At some point during a session I normally ask owners if they ever give their dog rawhides to chew. At least half of the owners point out piles of stuffed animals and squeaky balls lying around, and say “He has loads of toys!” Other times, when we’re heading off to the dog park I ask if their dog has a favorite toy to bring along; inevitably owners grab a bag of treats. “He loves these!” they say.
Toys, treats, and chews can all be great parts of a pet dog’s life. Not only do they make dogs happy and fulfill certain needs, they also can be used to redirect bad behavior during training and turn it into good behavior. But there are important differences.
These include braided rope toys, squeaky rubber toys, stuffed animals, tennis balls, sticks, and pretty much anything your dog will play with. The main thing to remember about toys is that they are interactive. Normally a dog won’t find a toy to play with by himself for very long. (If he does, he’s probably trying to get you or another dog to join in.) There are basically three types of activity dogs do with toys: tug, fetch, and chase. Wonderfully tiring, fun, and fulfilling activities; but tug needs someone to tug against, fetch needs a thrower, and chase needs a chaser.
These are edible rewards. Dogs gobble them quickly, then they’re gone. The best use of treats is during training. For instance if you want to teach your dog a new command, saying the command and then rewarding him with a treat when he does the right thing is the best way to do it. Treating near triggering stimuli can also be used to create positive psychological associations for a dog who would otherwise be scared of things like the vacuum cleaner, cars, or other dogs.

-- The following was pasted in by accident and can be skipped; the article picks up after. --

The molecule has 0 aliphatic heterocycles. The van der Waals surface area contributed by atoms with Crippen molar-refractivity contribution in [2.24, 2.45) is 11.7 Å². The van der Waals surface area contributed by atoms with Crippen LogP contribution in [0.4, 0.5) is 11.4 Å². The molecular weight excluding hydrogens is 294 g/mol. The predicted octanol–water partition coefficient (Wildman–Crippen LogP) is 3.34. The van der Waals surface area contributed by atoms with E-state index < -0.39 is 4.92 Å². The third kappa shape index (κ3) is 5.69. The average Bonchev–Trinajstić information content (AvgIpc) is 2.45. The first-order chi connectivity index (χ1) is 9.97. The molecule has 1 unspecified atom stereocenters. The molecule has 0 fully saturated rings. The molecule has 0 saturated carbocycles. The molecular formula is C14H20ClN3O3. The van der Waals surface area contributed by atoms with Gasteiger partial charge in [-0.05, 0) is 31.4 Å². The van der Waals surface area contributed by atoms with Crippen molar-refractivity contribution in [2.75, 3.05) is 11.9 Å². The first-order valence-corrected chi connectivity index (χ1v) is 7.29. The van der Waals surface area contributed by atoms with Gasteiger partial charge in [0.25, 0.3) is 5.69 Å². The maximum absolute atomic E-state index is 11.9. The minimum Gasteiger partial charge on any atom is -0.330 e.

These include rawhide (chips, knotted, or compressed) as well as antlers, bully sticks, tendons, pig ears and more. These are like treats in that they don’t require interaction (your dog will enjoy them by himself) and that they’re (eventually) edible. But unlike treats they’re what I call “long” rewards: they aren’t instantly gobbled and gone. Instead, they reward and fulfill your dog over an extended period of time. Because of this, chews can be a godsend when trying to help your dog overcome psychological or behavior problems like being hyperactive, demanding, or anxious, and instead teach him to be calm, patient, and independent. While releasing and fulfilling your dog’s physical need to chew (and saving your shoes and coffee table in the process), things like bully sticks reward your dog not just for going to his bed or for lying down, but for staying in his bed and continuing to lie down, wait, and relax.
Treats, toys, and chews all have a place in your dog’s life, to fulfill, reward, and help train. Knowing the differences can help.
What are your dog’s favorite toys, treats, or chews?